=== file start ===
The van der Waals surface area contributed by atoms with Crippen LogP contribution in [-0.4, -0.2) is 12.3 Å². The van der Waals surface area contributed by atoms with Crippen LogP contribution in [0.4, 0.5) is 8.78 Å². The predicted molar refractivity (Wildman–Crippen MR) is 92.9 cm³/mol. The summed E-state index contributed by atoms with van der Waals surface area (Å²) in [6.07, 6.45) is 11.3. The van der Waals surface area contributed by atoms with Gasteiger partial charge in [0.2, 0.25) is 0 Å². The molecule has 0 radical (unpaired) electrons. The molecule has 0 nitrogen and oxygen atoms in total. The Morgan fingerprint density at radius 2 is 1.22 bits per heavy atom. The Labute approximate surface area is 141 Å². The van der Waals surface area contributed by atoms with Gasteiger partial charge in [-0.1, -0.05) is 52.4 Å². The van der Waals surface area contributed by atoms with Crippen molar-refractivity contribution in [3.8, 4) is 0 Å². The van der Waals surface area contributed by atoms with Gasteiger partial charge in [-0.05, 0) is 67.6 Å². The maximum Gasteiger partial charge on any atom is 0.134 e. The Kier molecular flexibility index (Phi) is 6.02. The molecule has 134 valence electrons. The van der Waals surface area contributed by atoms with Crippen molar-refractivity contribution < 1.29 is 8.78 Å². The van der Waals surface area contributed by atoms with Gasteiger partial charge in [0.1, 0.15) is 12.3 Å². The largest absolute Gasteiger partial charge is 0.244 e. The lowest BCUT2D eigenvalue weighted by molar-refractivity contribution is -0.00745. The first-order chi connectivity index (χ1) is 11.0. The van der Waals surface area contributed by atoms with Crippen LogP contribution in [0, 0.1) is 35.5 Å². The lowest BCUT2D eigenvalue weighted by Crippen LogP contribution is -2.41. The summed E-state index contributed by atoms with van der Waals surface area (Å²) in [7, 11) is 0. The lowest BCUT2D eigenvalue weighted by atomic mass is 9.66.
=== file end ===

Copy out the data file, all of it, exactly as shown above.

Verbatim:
The van der Waals surface area contributed by atoms with Crippen LogP contribution in [-0.4, -0.2) is 12.3 Å². The van der Waals surface area contributed by atoms with Crippen LogP contribution in [0.4, 0.5) is 8.78 Å². The predicted molar refractivity (Wildman–Crippen MR) is 92.9 cm³/mol. The summed E-state index contributed by atoms with van der Waals surface area (Å²) in [6.07, 6.45) is 11.3. The van der Waals surface area contributed by atoms with Gasteiger partial charge in [0.2, 0.25) is 0 Å². The molecule has 0 radical (unpaired) electrons. The molecule has 0 nitrogen and oxygen atoms in total. The Morgan fingerprint density at radius 2 is 1.22 bits per heavy atom. The Labute approximate surface area is 141 Å². The van der Waals surface area contributed by atoms with Gasteiger partial charge in [-0.1, -0.05) is 52.4 Å². The van der Waals surface area contributed by atoms with Crippen molar-refractivity contribution in [3.8, 4) is 0 Å². The van der Waals surface area contributed by atoms with Gasteiger partial charge in [-0.05, 0) is 67.6 Å². The maximum Gasteiger partial charge on any atom is 0.134 e. The Kier molecular flexibility index (Phi) is 6.02. The molecule has 134 valence electrons. The van der Waals surface area contributed by atoms with Crippen molar-refractivity contribution < 1.29 is 8.78 Å². The van der Waals surface area contributed by atoms with Gasteiger partial charge in [0.1, 0.15) is 12.3 Å². The largest absolute Gasteiger partial charge is 0.244 e. The lowest BCUT2D eigenvalue weighted by molar-refractivity contribution is -0.00745. The first-order chi connectivity index (χ1) is 11.0. The van der Waals surface area contributed by atoms with Crippen LogP contribution in [0, 0.1) is 35.5 Å². The lowest BCUT2D eigenvalue weighted by Crippen LogP contribution is -2.41. The summed E-state index contributed by atoms with van der Waals surface area (Å²) in [7, 11) is 0. The lowest BCUT2D eigenvalue weighted by atomic mass is 9.66.